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It’s no secret, advancements in robotic surgery and AI are offering more options and benefits for patients and surgeons than ever before. Sanjay Krishnan, a Computer Science PhD student, is part of the Berkeley AI research group at UC Berkeley where they do a great deal of exploration using AI to improve robot manipulation in surgery and home robotics.

Currently Krishnan is currently focused on surgical robotics specifically. He is working with surgeons to see what can be learned from their output data. Are they efficient or are they making mistakes? Are they taking too much time and energy to complete procedures? The researchers are then using that information as material for robotics surgery training for the future.

In this thought-provoking interview, Krishnan discusses the benefits and limitations or challenges in the field of surgical robotics. He also introduces us to the Intuitive Surgical da Vinci System which is being used in over 500,000 procedures worldwide. The robot has many clinical benefits such as reduced hospital stays and reduces the chance of infection. However, Krishnan explains, there are still challenges with the use of its hardware.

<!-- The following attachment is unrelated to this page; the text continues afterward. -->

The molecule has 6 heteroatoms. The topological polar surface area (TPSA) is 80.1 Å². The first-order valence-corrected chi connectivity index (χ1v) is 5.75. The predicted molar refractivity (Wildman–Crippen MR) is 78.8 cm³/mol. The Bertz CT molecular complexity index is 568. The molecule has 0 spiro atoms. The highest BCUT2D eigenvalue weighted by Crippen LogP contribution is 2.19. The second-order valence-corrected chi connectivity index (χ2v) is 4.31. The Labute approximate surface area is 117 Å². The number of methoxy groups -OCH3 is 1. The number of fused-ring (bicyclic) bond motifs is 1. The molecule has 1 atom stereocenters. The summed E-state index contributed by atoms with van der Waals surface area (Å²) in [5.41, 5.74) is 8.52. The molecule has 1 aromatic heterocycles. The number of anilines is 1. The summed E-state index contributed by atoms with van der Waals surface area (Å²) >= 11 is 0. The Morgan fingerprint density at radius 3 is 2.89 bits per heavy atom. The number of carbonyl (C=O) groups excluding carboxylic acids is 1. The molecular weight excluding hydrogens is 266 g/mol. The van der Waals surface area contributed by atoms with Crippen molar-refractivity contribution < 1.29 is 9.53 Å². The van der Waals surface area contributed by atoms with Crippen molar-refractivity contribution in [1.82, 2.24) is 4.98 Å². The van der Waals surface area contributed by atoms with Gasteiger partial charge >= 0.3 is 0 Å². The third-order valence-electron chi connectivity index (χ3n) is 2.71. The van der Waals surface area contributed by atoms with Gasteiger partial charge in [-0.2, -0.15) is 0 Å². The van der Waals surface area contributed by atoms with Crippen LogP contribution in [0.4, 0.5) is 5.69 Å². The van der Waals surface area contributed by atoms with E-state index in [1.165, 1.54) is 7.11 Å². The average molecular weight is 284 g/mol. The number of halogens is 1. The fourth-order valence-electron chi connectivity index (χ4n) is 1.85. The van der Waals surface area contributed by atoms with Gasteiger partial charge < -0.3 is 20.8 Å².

The da Vinci model has no autonomy of its own. This machine is 100 percent controlled by the surgeon who is sitting at a sort of video game console. It can be difficult for surgeons to use the machines and it takes time for them to become proficient in doing the procedures. This is where Krishnan and other researches see artificial intelligence coming into play with machine learning; teaching the machines to become more autonomous.

Join us as we sit down with Sanjay Krishnan to discuss the advancements in these developing studies and how combining robotics and AI will take surgery to the next level.

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